Domestic violence in pregnancy is linked to depression and childhood behavioural problems, suggests new research published today in BJOG: An International Journal of Obstetrics and Gynaecology.
Domestic violence has significant health consequences and it is estimated that around 24% of women have suffered from it. In particular, abuse during pregnancy can increase the risk of complications such as pre-term labour, reduced birth weight, miscarriage and fetal death.
This study looked at the long term impact of antenatal domestic violence on maternal psychiatric morbidity and child behaviour.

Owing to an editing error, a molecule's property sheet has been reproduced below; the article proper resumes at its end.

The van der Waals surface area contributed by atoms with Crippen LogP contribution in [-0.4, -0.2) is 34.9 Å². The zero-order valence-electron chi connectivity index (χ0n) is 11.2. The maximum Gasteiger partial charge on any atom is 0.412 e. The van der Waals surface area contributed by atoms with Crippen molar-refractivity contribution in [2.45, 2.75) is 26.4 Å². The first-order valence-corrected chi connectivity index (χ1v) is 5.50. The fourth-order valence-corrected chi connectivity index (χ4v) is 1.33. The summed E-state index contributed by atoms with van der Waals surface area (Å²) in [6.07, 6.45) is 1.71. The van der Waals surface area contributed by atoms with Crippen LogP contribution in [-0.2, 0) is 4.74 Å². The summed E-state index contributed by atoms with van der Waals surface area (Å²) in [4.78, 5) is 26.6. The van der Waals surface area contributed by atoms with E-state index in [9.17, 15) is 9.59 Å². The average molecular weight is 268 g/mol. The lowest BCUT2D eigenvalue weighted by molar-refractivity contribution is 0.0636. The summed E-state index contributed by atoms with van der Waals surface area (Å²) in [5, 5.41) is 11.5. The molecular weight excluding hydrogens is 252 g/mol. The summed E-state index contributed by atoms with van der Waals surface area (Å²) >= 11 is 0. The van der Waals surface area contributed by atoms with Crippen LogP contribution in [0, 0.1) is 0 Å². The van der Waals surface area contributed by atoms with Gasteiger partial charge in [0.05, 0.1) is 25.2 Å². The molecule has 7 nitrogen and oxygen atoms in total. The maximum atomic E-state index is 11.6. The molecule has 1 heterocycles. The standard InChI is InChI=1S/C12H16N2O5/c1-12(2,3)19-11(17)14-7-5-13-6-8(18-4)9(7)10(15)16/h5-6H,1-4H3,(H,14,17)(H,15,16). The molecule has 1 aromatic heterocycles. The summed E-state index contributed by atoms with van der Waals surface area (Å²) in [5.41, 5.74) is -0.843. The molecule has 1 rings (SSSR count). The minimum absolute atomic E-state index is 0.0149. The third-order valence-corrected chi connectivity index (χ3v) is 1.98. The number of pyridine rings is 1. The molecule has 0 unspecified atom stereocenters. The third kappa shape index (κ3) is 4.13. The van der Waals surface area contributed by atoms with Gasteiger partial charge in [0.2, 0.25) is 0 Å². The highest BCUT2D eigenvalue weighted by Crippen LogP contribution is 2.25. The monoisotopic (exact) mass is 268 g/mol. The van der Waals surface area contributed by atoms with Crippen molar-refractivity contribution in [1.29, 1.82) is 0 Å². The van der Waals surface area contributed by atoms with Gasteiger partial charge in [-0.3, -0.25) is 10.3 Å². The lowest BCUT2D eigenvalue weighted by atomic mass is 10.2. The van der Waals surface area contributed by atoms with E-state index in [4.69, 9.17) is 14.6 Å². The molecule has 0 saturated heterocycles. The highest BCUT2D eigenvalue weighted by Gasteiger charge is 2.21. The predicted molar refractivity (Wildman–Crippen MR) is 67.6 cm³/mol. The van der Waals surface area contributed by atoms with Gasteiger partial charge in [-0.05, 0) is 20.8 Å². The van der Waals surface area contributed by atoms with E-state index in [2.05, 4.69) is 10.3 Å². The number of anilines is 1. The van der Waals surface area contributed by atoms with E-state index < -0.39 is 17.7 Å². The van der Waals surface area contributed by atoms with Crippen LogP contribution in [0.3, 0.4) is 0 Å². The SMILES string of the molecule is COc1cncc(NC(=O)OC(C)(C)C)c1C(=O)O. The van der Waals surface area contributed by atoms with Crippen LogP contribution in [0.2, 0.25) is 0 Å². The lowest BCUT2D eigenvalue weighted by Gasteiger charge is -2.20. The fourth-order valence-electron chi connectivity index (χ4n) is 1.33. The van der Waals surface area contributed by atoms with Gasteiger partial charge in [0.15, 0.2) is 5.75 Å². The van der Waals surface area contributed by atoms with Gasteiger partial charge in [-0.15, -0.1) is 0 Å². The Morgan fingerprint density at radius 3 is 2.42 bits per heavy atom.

The study involved 13,617 women. A strong link was found between antenatal violence and violence post-birth: 71% of women who experienced antenatal domestic violence pregnancy also experienced violence postnatally.
Louise Howard, Professor in Women’s Mental Health, from the Health Services and Population Research Department, Institute of Psychiatry, King’s College London and senior author of the paper said:
“This strong link between antenatal and postnatal violence should help health workers identify future problems. Pregnancy is a time when women will come into frequent contact with health professionals and therefore are more likely to talk about domestic violence being suffered and psychiatric symptoms.”